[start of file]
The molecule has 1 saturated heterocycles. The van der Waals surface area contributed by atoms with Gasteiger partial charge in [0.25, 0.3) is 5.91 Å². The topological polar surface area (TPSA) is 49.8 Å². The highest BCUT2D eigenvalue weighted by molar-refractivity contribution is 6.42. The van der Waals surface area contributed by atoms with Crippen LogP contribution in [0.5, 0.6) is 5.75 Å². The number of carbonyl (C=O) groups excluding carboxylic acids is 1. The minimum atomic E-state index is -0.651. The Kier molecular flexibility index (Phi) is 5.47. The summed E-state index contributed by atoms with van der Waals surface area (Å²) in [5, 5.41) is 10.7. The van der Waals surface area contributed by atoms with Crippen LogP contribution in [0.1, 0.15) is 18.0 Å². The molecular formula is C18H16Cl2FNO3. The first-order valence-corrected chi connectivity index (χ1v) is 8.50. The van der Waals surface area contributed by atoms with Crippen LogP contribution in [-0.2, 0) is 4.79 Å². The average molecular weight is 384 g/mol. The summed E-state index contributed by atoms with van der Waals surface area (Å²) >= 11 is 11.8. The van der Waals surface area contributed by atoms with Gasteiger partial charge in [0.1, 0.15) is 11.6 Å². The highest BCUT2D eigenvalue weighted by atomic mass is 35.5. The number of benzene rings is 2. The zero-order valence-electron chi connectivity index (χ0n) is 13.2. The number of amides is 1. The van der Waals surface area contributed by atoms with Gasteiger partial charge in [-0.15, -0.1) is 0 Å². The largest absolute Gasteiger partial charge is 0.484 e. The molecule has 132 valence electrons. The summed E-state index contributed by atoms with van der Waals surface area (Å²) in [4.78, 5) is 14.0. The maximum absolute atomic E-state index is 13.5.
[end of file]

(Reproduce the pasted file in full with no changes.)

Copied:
The molecule has 1 saturated heterocycles. The van der Waals surface area contributed by atoms with Gasteiger partial charge in [0.25, 0.3) is 5.91 Å². The topological polar surface area (TPSA) is 49.8 Å². The highest BCUT2D eigenvalue weighted by molar-refractivity contribution is 6.42. The van der Waals surface area contributed by atoms with Crippen LogP contribution in [0.5, 0.6) is 5.75 Å². The number of carbonyl (C=O) groups excluding carboxylic acids is 1. The minimum atomic E-state index is -0.651. The Kier molecular flexibility index (Phi) is 5.47. The summed E-state index contributed by atoms with van der Waals surface area (Å²) in [5, 5.41) is 10.7. The van der Waals surface area contributed by atoms with Crippen LogP contribution in [0.1, 0.15) is 18.0 Å². The molecular formula is C18H16Cl2FNO3. The first-order valence-corrected chi connectivity index (χ1v) is 8.50. The van der Waals surface area contributed by atoms with Crippen LogP contribution in [-0.2, 0) is 4.79 Å². The average molecular weight is 384 g/mol. The summed E-state index contributed by atoms with van der Waals surface area (Å²) >= 11 is 11.8. The van der Waals surface area contributed by atoms with Gasteiger partial charge in [0.1, 0.15) is 11.6 Å². The highest BCUT2D eigenvalue weighted by atomic mass is 35.5. The number of benzene rings is 2. The zero-order valence-electron chi connectivity index (χ0n) is 13.2. The number of amides is 1. The van der Waals surface area contributed by atoms with Gasteiger partial charge in [-0.15, -0.1) is 0 Å². The largest absolute Gasteiger partial charge is 0.484 e. The molecule has 132 valence electrons. The summed E-state index contributed by atoms with van der Waals surface area (Å²) in [4.78, 5) is 14.0. The maximum absolute atomic E-state index is 13.5.